Boston: then (1618) and now (2018)

MON, SEP 10, 2018 (1:22:49)

It’s a coastal town with a South End, a Fens, a Boston College, and even a place called Cheers – as you might have guessed, it’s called Boston…but it’s 3,000 miles away from the one in Massachusetts!

The Partnership of Historic Bostons was formed to recognize the unique relationship between Boston and its English namesake city. Join visiting dignitaries from Boston, England, for a panel discussion about our “parent” town and its challenges through the years. We’ll begin 400 years ago with the Great Migration of 1618-1640 and continue through to the intricacies of the upcoming Brexit.

Image: From speaker's presentation

+ BIO: Robert Allison

Robert Allison has been a professor of history at Suffolk University for fifteen years and is also the director of the American Studies Program at Suffolk. He received his Phd at Harvard University and has written many books on Boston's role in the American Revolution.

+ BIO: Alison Austin

Councilor Alison Austin represents the Ward of St. Thomas’ and has served the Borough of Boston since March 2007 during which time she also served as mayor. Her current term of office also ends February 2019. Ms. Austin also serves as a Governor of the Boston Grammar School Foundation. The Boston Grammar school served as a model for the Boston Latin School in Boston, MA.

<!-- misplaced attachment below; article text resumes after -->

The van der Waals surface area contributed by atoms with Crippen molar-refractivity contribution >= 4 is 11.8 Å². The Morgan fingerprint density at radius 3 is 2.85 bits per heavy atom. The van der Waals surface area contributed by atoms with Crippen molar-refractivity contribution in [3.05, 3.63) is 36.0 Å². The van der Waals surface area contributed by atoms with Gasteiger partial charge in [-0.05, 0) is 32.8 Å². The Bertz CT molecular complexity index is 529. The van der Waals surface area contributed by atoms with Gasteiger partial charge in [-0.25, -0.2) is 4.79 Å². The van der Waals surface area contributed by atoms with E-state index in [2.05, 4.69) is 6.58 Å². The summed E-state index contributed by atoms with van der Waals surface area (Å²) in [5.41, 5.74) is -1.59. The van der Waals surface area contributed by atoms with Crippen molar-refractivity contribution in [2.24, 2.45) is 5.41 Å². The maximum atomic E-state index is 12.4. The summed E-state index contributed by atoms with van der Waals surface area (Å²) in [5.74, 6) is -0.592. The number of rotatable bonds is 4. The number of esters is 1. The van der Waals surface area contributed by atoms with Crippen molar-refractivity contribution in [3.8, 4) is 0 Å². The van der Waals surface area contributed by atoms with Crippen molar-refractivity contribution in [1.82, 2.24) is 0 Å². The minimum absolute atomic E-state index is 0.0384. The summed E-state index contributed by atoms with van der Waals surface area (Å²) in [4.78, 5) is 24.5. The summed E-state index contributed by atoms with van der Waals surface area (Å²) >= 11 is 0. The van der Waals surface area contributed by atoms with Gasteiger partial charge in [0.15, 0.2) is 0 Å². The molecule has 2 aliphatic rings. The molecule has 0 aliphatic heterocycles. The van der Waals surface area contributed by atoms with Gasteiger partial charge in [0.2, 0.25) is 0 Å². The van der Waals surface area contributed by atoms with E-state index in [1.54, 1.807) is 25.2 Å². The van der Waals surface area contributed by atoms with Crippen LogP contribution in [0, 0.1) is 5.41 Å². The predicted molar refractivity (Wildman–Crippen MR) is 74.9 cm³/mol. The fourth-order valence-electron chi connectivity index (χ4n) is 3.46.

+ BIO: Richard Austin

Councilor Richard Austin represents the Parish of Wyberton and has served the Borough of Boston since March 2007 during which time he also served as mayor.

+ BIO: Barry Cotton

Barry Cotton is a PHB Trustee and direct descendent of Rev. John Cotton. Barry is a historian and is currently working on three books: a biography of Rev. John Cotton, a work titled: TALES OF TWO BOSTONS: How Boston UK Impacted the Founding of Boston USA, and one called COME O COME EMMANUEL: How Emmanuel College, Cambridge University, Helped Shape 17th century New England.

+ BIO: Eve LaPlante

Eve LaPlante's award-winning Salem Witch Judge (HarperOne, 2007, 2008) follows the Boston Globe bestseller American Jezebel (HarperOne, 2004, 2005) and Seized (HarperCollins, 1993, 2000). She contributed to the essay collection Why I'm Still Married (Penguin, 2006, 2007) and has written for The Atlantic and The New York Times.

+ BIO: Neil Wright

Neil Wright was born in Boston, Lincolnshire, and is a historian of that town. Since 1964 he has written many books and articles about the history of that Boston and the wider history of Lincolnshire, which is the second largest county in England. On three occasions he has been Chairman of the Society for Lincolnshire History and Archaeology, which was founded in the 1840s. He is currently writing a book on Boston, Lincolnshire, in the Georgian period, from 1766 to 1852.

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